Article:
Lawmakers kick and scream over transfer of Gitmo detainees

The U.S. Disciplinary Barracks at Fort Leavenworth, in Kansas, is one potential site to which Guantanamo Bay (Check out this week’s feature story “Guantanamo’s Last Days“) detainees could be transferred. U.S. Sen. Sam Brownback toured the site on December 4 and declared that it wasn’t secure enough to hold Guantanamo’s prisoners.

On January 28, Kansas Gov. Kathleen Sebelius sent a letter to U.S. Secretary of Defense Robert Gates that contained eight bullet-pointed reasons why the barracks was a bad choice. There’s no medical facility at Fort Leavenworth, Sebelius wrote, arguing that high-risk detainees needing medical attention would have to be transported through town to the local VA hospital, posing escape scenarios straight out of 24. Another reason: the Command and General Staff College at the fort receives international student officers, many hailing from countries who publicly opposed GTMO and the treatment of its prisoners, Sebelius wrote. International student participation at the CGSC might cease if the place is viewed as the new Guantanamo.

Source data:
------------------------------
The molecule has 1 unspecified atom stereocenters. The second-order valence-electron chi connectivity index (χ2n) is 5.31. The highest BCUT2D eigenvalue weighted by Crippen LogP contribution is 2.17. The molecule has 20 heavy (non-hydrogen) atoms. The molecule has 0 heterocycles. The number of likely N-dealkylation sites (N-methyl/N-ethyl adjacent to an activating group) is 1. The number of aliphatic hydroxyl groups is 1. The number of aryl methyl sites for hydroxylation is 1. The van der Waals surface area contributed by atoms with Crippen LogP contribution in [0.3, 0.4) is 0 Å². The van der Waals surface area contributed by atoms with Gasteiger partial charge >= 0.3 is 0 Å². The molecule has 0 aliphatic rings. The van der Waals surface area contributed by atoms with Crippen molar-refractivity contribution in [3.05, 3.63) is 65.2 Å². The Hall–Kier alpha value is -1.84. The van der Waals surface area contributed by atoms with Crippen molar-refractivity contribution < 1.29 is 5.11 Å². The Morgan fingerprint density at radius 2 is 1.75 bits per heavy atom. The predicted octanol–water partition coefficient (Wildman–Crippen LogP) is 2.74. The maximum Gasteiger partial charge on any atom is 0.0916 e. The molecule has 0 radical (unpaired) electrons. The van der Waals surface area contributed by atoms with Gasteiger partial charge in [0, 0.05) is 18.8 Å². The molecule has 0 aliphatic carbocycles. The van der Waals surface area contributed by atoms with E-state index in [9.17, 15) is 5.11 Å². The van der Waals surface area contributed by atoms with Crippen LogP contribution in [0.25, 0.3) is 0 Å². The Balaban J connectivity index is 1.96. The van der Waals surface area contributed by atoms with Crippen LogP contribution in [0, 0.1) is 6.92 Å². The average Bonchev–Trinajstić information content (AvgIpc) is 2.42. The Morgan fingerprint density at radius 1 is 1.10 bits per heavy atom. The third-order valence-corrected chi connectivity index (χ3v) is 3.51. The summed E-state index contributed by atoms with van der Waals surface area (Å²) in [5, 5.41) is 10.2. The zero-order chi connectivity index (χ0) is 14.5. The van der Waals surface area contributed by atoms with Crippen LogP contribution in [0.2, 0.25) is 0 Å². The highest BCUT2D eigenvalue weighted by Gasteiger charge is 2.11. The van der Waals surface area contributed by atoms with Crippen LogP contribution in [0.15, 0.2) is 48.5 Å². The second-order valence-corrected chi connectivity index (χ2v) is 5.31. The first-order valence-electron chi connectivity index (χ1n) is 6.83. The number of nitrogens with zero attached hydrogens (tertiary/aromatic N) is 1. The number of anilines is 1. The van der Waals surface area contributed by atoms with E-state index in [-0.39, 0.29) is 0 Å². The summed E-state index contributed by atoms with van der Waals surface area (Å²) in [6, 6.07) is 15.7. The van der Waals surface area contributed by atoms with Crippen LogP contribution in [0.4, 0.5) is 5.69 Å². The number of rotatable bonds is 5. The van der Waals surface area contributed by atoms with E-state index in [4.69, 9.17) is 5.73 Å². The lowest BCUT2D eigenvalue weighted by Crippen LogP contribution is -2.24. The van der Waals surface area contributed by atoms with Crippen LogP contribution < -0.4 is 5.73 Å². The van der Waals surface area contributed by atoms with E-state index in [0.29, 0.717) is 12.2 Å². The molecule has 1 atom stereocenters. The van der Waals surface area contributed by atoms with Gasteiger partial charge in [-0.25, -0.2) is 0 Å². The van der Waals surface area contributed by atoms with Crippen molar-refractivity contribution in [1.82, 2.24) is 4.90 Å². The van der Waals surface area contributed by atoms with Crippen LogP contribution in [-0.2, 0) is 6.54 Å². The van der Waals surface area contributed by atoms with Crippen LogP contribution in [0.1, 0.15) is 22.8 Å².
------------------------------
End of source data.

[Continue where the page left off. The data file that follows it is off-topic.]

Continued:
Kansas isn’t the only state with leaders crying, “Not in my backyard.” In South Carolina, lawmakers are promising to kick up a similar fuss whenever their Charlston Naval Brig and Gitmo are mentioned in the same sentence. In California, home of Camp Pendleton, Republican Rep. Darrell Issa loudly rejects the idea of sending “the most hardened killers in the world” to the Golden State.

Last Monday, U.S. Attorney General Eric Holder visited the military prison at Guantanamo to talk about specific detainees’ case files.

A Pentagon analysis of potential sites is expected in March, and if the barracks at Ft. Leavenworth is determined by the White House to be the best location for Guantanamo’s detainees, no amount of letter-writing can stop the transfer.

John Armbrust, a retired Air Force officer and the executive director of the Governor’s Military Council, who helped relay the information that Sebelius included in her letter to Gates, tells The Pitch, “I would assume, from their analysis … if they conclude that this is the right place to put it, I suppose they will do that.”

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